By: Andrew Munford
These little bundles of fur and attitude have a history that dates back to fourth century B.C. according to the American Kennel Club.
The Maltese gets its name from the island of Malta where the breed originated. It has always been known as a breed that symbolizes the beauty, elegance and pomp of the aristocracy. Aristotle even referred to them as being “perfectly proportioned.” If you’ve ever had the joy of being a parent to a Maltese you’d know they agree on their perceived perfection.
Aristocrats in the Roman empire were known to have a Maltese with them seemingly all the time. It’s not actually a new idea to carry your pup around as a status symbol. Roman matrons were known to carry the Maltese around in their dresses and archaeologists have found many hand-drawn pictures of the toy type pooches on commissioned paintings that would have been hanging in the halls of the finest dwellings in ancient Greece and Rome.
The Chinese can be credited with saving the breed. After the fall of Rome, Chinese breeders crossbred the Maltese with other toy breeds and returned a slightly more refined version of the breed to Europe. Thanks to those changes the Maltese have finer and lusher fur, as well as a temperament that makes them a perfect show dog.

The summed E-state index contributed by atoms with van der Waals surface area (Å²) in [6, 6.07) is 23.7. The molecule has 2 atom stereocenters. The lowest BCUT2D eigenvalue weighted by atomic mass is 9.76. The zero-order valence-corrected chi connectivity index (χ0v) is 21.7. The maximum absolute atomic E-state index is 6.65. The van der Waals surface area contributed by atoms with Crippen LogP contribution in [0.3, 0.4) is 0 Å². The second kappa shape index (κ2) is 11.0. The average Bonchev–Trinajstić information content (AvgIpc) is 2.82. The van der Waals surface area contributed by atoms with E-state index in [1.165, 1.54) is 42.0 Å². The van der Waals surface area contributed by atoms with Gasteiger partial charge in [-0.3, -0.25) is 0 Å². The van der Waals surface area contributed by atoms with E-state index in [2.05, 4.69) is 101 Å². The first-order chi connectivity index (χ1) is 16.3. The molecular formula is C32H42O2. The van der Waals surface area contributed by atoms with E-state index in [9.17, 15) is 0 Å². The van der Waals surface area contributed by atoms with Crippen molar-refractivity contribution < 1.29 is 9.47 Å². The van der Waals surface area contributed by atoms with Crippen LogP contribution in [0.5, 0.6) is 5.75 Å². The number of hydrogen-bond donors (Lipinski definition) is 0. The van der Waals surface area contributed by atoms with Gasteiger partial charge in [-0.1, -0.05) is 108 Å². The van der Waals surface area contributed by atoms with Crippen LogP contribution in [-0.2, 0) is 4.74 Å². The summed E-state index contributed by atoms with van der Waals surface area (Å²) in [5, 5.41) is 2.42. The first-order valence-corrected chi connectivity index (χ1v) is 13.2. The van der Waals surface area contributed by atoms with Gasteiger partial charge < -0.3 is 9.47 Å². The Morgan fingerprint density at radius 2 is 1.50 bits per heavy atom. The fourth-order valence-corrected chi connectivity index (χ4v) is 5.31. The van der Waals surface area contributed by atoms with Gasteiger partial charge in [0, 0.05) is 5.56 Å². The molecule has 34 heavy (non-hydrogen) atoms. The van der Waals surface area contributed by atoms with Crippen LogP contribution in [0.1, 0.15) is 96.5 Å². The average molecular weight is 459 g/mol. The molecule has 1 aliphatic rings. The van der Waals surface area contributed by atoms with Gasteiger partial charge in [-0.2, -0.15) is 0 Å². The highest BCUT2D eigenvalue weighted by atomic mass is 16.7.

As with many toy breeds, the Maltese are small in stature but full of personality. Average weight is under 6 pounds and is generally small enough to fit into a hoodie pocket (in case you want to take your pup out during the Texas winter months).
Their fur is luxurious and silky, which means grooming should be regular and detailed. They may look like spoiled dogs, but they will play as hard as any dog twice their size. This can lead to headaches with fur matting and staining so it’s a good idea to have regularly scheduled baths and combing sessions.
While your Maltese may love it outside, they have a limited capacity to vent and cool themselves off in elevated heat. During the Texas summer, it’s best to limit their time outdoors and to make sure their paw pads are protected on the pavement. They may be too stubborn to indicate to you that they’re struggling to cope with the heat if they’re in the middle of playing so it’s even more important to keep them hydrated. If they’re upset with you for cutting play time short you can always appease their bottomless tummies with plenty of treats.
The Greeks erected tombs for their Maltese pups.
A fine model of the Maltese was unearthed in the Fayum in Egypt leading experts to believe the Maltese may have been worshiped by ancient Egyptians.
The first known Maltese in the United States was listed as the “Maltese Lion Dog” at a Westminster Kennel Club dog show in 1877.
Many fashion designers have crafted dog carriers with the Maltese specifically in mind. Louis Vuitton made a line of carriers for a number of celebrities, which led to other designers jumping to do the same thing.
Also, a fact known more to Maltese owners — If you feed a Maltese dinner and a snack it will still act as if it’s been starved for weeks.